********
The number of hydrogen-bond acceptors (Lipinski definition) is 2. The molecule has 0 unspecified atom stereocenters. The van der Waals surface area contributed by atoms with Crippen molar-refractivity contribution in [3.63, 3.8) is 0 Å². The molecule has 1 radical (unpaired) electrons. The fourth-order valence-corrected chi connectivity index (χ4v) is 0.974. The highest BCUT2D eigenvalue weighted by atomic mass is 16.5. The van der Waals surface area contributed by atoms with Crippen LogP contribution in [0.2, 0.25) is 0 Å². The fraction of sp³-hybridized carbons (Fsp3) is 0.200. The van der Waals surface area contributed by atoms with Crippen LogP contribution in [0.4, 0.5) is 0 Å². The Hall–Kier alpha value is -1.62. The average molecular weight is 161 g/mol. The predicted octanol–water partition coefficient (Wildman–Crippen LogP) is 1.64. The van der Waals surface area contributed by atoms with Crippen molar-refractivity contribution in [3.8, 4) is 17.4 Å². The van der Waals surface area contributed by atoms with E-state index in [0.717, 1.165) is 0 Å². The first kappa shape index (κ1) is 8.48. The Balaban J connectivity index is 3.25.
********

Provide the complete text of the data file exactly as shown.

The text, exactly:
The number of hydrogen-bond acceptors (Lipinski definition) is 2. The molecule has 0 unspecified atom stereocenters. The van der Waals surface area contributed by atoms with Crippen molar-refractivity contribution in [3.63, 3.8) is 0 Å². The molecule has 1 radical (unpaired) electrons. The fourth-order valence-corrected chi connectivity index (χ4v) is 0.974. The highest BCUT2D eigenvalue weighted by atomic mass is 16.5. The van der Waals surface area contributed by atoms with Crippen LogP contribution in [0.2, 0.25) is 0 Å². The fraction of sp³-hybridized carbons (Fsp3) is 0.200. The van der Waals surface area contributed by atoms with Crippen LogP contribution in [0.4, 0.5) is 0 Å². The Hall–Kier alpha value is -1.62. The average molecular weight is 161 g/mol. The predicted octanol–water partition coefficient (Wildman–Crippen LogP) is 1.64. The van der Waals surface area contributed by atoms with Crippen molar-refractivity contribution in [3.8, 4) is 17.4 Å². The van der Waals surface area contributed by atoms with E-state index in [0.717, 1.165) is 0 Å². The first kappa shape index (κ1) is 8.48. The Balaban J connectivity index is 3.25.